Monthly Archive for September, 2007

Building the Home Supercomputer

I was configuring a new computer to be used for testing concurrent software, and was using my standard self-guidelines: second-fastest processor available (a nod to economy), as much DRAM as I can jam on a motherboard, and the latest dual-graphics card technology. Whohoo! But then I found this site on building a very economical cluster system and I realized my guidelines were old-fashioned. I’m now in the mood to build my own micro-Beowulf, so I can experiment with parallel clusters as well as multicore concurrency.

Check it out: The system described produces 26Gflops at a cost (August 2007) of $1256! It consists of 4 microATX motherboards, each with a dual core CPU and 2GB RAM, 4 power supplies, 1 hard disk, and 1 8-port gigabit switch. The “structure” is scrap plexiglass and threaded rods – definitely minimal! – and the whole thing is 11″ x 12″ x 17″! Kudos to Professor Joel Adams and his student Tim Brom for designing, building, configuring, and benchmarking this small Beowulf.

Here’s another such system – LittleFe.  And here is a homebrew 10-node system from 2000, with the same idea w.r.t. minimal packaging.

(My main conclusion about my self-guidelines: I don’t need even the second-fastest processor anymore. Nearly any current processor is fast enough for development purposes, compiler and system bloat notwithstanding. This system uses cheap multicore processors, a reasonable amount of memory for each node, and doesn’t need anything more than the built-in motherboard graphics. I would still like a system with a hot new graphics card however, so I can experiment with GPGPU.)

Update Sept 18 2007: Lot’s of people are doing work in this area—which will make it easy to get started!  Here are some more links:

ParallelKnoppix – A LiveCD that let’s you boot up an MPI cluster in 5 minutes!

And on the ParallelKnoppix site, some user’s have sent in pictures of their clusters—lot’s of different (and primitive, yet working) building techniques here!

And this page from Dec 2005 describes how some guy built a “mobile wireless linux cluster” (2 nodes) in order to have access to “big computer resources” while exploring a cave, mountain climbing, a weekend trip to the mountains, or who knows what else.

Persistent Data Structures – now (possibly) practical

The typical data structures most programmers know and use require imperative programming: they fundamentally depend on replacing the values of fields with assignment statements, especially pointer fields.  A particular data structure represents the state of something at that particular moment in time, and that moment only.  If you want to know what the state was in the past you needed to have made a copy of the entire data structure back then, and kept it around until you needed it.  (Alternatively, you could keep a log of changes made to the data structure that you could play in reverse until you get the previous state – and then play it back forwards to get back to where you are now.  Both these techniques are typically used to implement undo/redo, for example.)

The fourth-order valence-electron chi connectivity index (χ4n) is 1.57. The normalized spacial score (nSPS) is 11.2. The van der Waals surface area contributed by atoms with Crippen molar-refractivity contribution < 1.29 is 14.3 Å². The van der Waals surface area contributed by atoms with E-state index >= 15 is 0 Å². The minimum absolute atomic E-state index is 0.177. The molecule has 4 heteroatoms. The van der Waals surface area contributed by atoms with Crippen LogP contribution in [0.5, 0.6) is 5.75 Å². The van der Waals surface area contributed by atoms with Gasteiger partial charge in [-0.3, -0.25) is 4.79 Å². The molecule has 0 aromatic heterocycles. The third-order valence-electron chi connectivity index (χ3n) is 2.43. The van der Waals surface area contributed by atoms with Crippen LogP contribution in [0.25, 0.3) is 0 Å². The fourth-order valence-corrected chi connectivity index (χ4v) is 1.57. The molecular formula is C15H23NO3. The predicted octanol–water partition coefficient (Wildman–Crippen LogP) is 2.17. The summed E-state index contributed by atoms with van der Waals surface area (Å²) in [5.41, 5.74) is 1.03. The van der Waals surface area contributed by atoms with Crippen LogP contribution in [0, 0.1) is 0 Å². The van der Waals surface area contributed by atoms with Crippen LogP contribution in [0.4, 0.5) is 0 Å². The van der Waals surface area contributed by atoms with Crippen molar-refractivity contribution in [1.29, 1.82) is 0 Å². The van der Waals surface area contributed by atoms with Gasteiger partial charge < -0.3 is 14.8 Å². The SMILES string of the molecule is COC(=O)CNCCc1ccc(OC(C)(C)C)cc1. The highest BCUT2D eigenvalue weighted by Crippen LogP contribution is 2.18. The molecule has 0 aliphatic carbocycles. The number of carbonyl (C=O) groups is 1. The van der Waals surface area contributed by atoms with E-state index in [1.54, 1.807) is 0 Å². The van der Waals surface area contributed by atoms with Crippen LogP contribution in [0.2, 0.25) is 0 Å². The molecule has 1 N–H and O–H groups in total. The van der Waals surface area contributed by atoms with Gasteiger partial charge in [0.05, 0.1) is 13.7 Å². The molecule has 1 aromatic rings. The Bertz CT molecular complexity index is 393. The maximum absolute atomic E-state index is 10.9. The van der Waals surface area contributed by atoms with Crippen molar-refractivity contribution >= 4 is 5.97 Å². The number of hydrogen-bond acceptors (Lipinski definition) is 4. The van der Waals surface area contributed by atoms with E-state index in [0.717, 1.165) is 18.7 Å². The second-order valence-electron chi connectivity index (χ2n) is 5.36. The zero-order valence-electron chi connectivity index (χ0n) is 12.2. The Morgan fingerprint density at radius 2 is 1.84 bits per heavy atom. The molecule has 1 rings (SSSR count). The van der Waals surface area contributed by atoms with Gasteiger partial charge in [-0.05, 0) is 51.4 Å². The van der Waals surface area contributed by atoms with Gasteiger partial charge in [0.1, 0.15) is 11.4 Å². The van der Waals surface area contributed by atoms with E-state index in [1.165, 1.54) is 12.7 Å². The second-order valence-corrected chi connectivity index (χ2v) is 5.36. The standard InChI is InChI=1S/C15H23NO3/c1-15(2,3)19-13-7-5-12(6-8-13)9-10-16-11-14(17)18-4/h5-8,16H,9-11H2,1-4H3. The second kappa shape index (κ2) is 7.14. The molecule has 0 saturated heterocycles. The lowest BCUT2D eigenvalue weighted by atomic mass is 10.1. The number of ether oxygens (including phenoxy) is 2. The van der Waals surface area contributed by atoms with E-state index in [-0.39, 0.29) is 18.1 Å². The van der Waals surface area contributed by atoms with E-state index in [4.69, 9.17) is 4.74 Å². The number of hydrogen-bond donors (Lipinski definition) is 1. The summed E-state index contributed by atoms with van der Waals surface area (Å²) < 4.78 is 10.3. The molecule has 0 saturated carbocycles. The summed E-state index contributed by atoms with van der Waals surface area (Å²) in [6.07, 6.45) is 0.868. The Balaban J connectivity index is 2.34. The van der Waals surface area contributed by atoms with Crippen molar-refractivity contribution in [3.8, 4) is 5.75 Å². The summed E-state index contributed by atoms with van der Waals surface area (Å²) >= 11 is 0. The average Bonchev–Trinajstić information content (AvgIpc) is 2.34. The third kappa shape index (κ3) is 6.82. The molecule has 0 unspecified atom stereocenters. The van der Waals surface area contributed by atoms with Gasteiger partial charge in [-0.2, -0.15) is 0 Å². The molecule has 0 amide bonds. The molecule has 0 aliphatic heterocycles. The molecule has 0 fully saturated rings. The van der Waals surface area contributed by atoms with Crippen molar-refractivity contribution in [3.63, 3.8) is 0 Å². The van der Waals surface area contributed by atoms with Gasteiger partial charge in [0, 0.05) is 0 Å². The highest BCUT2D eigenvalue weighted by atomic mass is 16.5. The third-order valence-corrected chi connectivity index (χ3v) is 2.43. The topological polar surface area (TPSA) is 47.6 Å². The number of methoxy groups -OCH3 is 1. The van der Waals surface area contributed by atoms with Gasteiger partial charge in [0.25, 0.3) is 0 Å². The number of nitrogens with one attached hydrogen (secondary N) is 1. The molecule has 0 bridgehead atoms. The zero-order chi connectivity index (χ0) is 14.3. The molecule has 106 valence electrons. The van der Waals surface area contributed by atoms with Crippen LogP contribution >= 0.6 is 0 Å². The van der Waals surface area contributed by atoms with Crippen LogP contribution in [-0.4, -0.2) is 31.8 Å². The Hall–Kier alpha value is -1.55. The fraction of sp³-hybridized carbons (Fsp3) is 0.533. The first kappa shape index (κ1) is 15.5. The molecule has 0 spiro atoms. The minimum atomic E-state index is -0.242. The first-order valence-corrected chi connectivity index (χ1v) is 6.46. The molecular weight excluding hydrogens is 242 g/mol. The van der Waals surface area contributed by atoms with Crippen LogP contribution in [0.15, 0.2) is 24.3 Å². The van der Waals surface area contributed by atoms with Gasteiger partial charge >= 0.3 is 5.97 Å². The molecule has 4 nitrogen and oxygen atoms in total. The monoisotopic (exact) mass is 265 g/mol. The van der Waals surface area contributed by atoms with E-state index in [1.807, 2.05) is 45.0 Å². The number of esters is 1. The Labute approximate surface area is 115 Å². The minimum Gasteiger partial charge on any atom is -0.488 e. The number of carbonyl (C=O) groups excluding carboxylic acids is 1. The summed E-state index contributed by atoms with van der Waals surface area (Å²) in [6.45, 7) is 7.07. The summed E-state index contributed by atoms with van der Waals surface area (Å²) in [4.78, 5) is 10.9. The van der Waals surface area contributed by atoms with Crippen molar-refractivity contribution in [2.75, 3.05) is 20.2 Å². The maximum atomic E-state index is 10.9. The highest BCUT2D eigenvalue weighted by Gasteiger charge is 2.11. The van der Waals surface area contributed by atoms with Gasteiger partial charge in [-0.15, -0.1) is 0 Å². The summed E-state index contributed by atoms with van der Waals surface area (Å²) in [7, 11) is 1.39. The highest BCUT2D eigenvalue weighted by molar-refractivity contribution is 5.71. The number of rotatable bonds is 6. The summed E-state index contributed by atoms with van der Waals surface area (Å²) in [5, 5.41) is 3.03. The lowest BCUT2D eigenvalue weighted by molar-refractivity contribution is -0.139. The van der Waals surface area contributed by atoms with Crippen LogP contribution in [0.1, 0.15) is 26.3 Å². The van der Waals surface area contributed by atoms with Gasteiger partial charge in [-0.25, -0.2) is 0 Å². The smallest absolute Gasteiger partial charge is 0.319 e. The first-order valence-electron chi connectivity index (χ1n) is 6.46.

Or you could use a persistent data structure. A persistent data structure allows you to access previous versions at any time without having to do any copying.  All you needed to do at the time was to save a pointer to the data structure.  If you have a persistent data structure, your undo/redo implementation is simply a stack of pointers that you push a pointer onto after you make any change to the data structure.

This can be quite useful—but it is typically very hard to implement a persistent data structure in an imperative language, especially if you have to worry about memory management1.   If you’re using a functional programming language—especially a language with lazy semantics like Haskell—then all your data structures are automatically persistent, and your only problem is efficiency (and of course, in your functional languages, the language system takes care of memory management).  But for practical purposes, as a hardcore C++ programmer for professional purposes, I was locked out of the world of persistent data structures.

Now, however, with C# and C++/CLI in use (and garbage collection coming to C++ any time now …2) I can at last contemplate the use of persistent data structures in my designs.  And that’s great, because it gave me an excuse to take one of my favorite computer science books off the shelf and give it another read.

The book is Purely Functional Data Structures, by Chris Okasaki.  I find it to be a very well written and easy to understand introduction to the design and analysis of persistent data structures—or equivalently—for the design and analysis of any data structure you’d want to use in a functional language.

There are two key themes of the book: First, to describe the use and implementation of several persistent data structures, such as different kinds of heaps, queues, and random-access lists, and second, to describe how to create your own efficient persistent data structures.

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